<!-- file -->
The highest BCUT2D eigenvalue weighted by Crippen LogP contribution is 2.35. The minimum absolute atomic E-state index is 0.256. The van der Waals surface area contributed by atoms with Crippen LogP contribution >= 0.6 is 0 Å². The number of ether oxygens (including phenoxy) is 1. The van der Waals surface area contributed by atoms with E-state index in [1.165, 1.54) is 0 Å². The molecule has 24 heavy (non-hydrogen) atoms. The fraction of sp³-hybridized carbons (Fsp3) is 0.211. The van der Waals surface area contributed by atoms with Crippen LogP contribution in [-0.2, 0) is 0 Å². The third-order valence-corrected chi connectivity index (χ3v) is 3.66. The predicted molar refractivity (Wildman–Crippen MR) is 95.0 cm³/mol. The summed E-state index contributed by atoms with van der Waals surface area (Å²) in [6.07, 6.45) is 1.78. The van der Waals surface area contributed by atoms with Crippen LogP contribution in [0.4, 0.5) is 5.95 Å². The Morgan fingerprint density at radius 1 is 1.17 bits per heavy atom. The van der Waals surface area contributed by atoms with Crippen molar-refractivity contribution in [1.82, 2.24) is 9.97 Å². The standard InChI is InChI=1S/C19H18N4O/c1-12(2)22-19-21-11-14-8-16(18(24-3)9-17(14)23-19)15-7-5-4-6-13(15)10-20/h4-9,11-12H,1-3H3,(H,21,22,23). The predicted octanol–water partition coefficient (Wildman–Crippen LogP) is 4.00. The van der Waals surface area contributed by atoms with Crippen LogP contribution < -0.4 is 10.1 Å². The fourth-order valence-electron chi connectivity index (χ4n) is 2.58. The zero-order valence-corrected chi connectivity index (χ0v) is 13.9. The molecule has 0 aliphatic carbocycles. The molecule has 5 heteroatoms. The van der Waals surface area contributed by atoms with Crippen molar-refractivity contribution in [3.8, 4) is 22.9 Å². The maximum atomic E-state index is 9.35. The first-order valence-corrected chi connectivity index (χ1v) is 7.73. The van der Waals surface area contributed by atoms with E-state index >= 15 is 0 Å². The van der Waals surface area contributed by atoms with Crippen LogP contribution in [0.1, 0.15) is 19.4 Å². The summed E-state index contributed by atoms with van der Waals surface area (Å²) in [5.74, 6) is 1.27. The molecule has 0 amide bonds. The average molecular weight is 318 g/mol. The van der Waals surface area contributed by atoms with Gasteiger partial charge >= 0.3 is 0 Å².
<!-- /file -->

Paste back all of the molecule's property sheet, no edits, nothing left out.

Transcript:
The highest BCUT2D eigenvalue weighted by Crippen LogP contribution is 2.35. The minimum absolute atomic E-state index is 0.256. The van der Waals surface area contributed by atoms with Crippen LogP contribution >= 0.6 is 0 Å². The number of ether oxygens (including phenoxy) is 1. The van der Waals surface area contributed by atoms with E-state index in [1.165, 1.54) is 0 Å². The molecule has 24 heavy (non-hydrogen) atoms. The fraction of sp³-hybridized carbons (Fsp3) is 0.211. The van der Waals surface area contributed by atoms with Crippen LogP contribution in [-0.2, 0) is 0 Å². The third-order valence-corrected chi connectivity index (χ3v) is 3.66. The predicted molar refractivity (Wildman–Crippen MR) is 95.0 cm³/mol. The summed E-state index contributed by atoms with van der Waals surface area (Å²) in [6.07, 6.45) is 1.78. The van der Waals surface area contributed by atoms with Crippen LogP contribution in [0.4, 0.5) is 5.95 Å². The Morgan fingerprint density at radius 1 is 1.17 bits per heavy atom. The van der Waals surface area contributed by atoms with Crippen molar-refractivity contribution in [1.82, 2.24) is 9.97 Å². The standard InChI is InChI=1S/C19H18N4O/c1-12(2)22-19-21-11-14-8-16(18(24-3)9-17(14)23-19)15-7-5-4-6-13(15)10-20/h4-9,11-12H,1-3H3,(H,21,22,23). The predicted octanol–water partition coefficient (Wildman–Crippen LogP) is 4.00. The van der Waals surface area contributed by atoms with Crippen LogP contribution < -0.4 is 10.1 Å². The fourth-order valence-electron chi connectivity index (χ4n) is 2.58. The zero-order valence-corrected chi connectivity index (χ0v) is 13.9. The molecule has 0 aliphatic carbocycles. The molecule has 5 heteroatoms. The van der Waals surface area contributed by atoms with Crippen molar-refractivity contribution in [3.8, 4) is 22.9 Å². The maximum atomic E-state index is 9.35. The first-order valence-corrected chi connectivity index (χ1v) is 7.73. The van der Waals surface area contributed by atoms with E-state index >= 15 is 0 Å². The van der Waals surface area contributed by atoms with Crippen LogP contribution in [0.1, 0.15) is 19.4 Å². The summed E-state index contributed by atoms with van der Waals surface area (Å²) in [5.74, 6) is 1.27. The molecule has 0 amide bonds. The average molecular weight is 318 g/mol. The van der Waals surface area contributed by atoms with Gasteiger partial charge >= 0.3 is 0 Å².